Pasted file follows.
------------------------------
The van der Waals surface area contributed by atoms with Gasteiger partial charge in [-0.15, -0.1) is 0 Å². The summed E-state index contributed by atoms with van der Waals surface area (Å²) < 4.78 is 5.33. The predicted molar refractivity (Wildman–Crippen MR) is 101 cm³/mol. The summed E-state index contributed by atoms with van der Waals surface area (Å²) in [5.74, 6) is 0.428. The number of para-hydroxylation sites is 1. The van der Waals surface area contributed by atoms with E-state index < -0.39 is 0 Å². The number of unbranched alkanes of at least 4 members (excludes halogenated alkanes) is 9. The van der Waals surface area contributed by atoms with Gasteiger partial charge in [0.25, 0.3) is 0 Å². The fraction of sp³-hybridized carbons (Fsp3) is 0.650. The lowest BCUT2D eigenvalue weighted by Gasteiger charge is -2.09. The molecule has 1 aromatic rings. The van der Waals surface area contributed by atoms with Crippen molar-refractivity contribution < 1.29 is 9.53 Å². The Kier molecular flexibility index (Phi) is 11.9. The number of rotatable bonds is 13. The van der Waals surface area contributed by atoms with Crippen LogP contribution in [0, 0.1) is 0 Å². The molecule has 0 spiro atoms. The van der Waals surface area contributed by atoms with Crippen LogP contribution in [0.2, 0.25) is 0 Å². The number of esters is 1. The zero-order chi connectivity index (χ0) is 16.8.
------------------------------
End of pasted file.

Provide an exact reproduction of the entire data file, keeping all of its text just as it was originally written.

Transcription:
The van der Waals surface area contributed by atoms with Gasteiger partial charge in [-0.15, -0.1) is 0 Å². The summed E-state index contributed by atoms with van der Waals surface area (Å²) < 4.78 is 5.33. The predicted molar refractivity (Wildman–Crippen MR) is 101 cm³/mol. The summed E-state index contributed by atoms with van der Waals surface area (Å²) in [5.74, 6) is 0.428. The number of para-hydroxylation sites is 1. The van der Waals surface area contributed by atoms with E-state index < -0.39 is 0 Å². The number of unbranched alkanes of at least 4 members (excludes halogenated alkanes) is 9. The van der Waals surface area contributed by atoms with Gasteiger partial charge in [0.25, 0.3) is 0 Å². The fraction of sp³-hybridized carbons (Fsp3) is 0.650. The lowest BCUT2D eigenvalue weighted by Gasteiger charge is -2.09. The molecule has 1 aromatic rings. The van der Waals surface area contributed by atoms with Crippen molar-refractivity contribution < 1.29 is 9.53 Å². The Kier molecular flexibility index (Phi) is 11.9. The number of rotatable bonds is 13. The van der Waals surface area contributed by atoms with Crippen LogP contribution in [0, 0.1) is 0 Å². The molecule has 0 spiro atoms. The van der Waals surface area contributed by atoms with Crippen LogP contribution in [0.2, 0.25) is 0 Å². The number of esters is 1. The zero-order chi connectivity index (χ0) is 16.8.